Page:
1. Oral diazoxide was administered to a group of ninety-seven patients with renal failure and severe hypertension which had proved resistant to conventional drug treatment.
2. Hypertension was satisfactorily controlled in every case, and resistance to therapy did not occur.
3. Creatinine clearance showed a minor fall in the first week of treatment; however, by 3 months a significant improvement in renal function had occurred. This improvement was maintained at 6 months in the patients with primary hypertension and chronic pyelonephritis. In the chronic glomerulonephritic hypertensive patients, however, creatinine clearance was slightly lower at this stage.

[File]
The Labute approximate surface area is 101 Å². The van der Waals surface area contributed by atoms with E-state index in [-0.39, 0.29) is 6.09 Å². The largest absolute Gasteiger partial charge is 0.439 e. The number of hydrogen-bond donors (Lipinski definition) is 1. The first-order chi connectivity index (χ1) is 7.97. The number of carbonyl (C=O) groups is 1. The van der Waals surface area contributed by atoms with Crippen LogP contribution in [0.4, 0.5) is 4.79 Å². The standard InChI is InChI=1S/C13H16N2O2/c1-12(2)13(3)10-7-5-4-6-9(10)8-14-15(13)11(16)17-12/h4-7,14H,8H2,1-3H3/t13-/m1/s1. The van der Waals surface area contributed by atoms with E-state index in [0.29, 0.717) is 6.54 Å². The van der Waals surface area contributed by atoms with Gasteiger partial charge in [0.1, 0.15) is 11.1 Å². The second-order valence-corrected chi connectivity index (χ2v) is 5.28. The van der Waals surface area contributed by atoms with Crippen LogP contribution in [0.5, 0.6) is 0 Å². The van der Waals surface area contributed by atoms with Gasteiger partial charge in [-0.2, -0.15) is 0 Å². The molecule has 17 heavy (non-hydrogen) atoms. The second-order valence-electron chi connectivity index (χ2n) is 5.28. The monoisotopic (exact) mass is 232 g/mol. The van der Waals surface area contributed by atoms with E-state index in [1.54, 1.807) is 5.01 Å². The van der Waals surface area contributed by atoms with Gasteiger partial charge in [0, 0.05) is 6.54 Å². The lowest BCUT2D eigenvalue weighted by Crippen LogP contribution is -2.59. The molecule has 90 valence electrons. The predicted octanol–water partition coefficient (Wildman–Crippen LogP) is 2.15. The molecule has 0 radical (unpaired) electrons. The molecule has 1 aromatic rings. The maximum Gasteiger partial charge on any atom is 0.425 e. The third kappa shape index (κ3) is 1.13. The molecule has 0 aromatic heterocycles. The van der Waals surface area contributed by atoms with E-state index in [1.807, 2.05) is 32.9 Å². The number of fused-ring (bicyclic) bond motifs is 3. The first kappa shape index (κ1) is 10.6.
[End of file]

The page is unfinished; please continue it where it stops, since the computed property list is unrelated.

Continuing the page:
4. Sodium retention was a conspicuous feature and required large doses of diuretics.
5. We suggest that vasodilatation leads to imbalance between filling pressure and capacity, so that volume receptors are stimulated. In addition, the decreased arteriolar resistance will lead to increased hydrostatic pressure in the capillary bed, and thus to increased fluid transudation.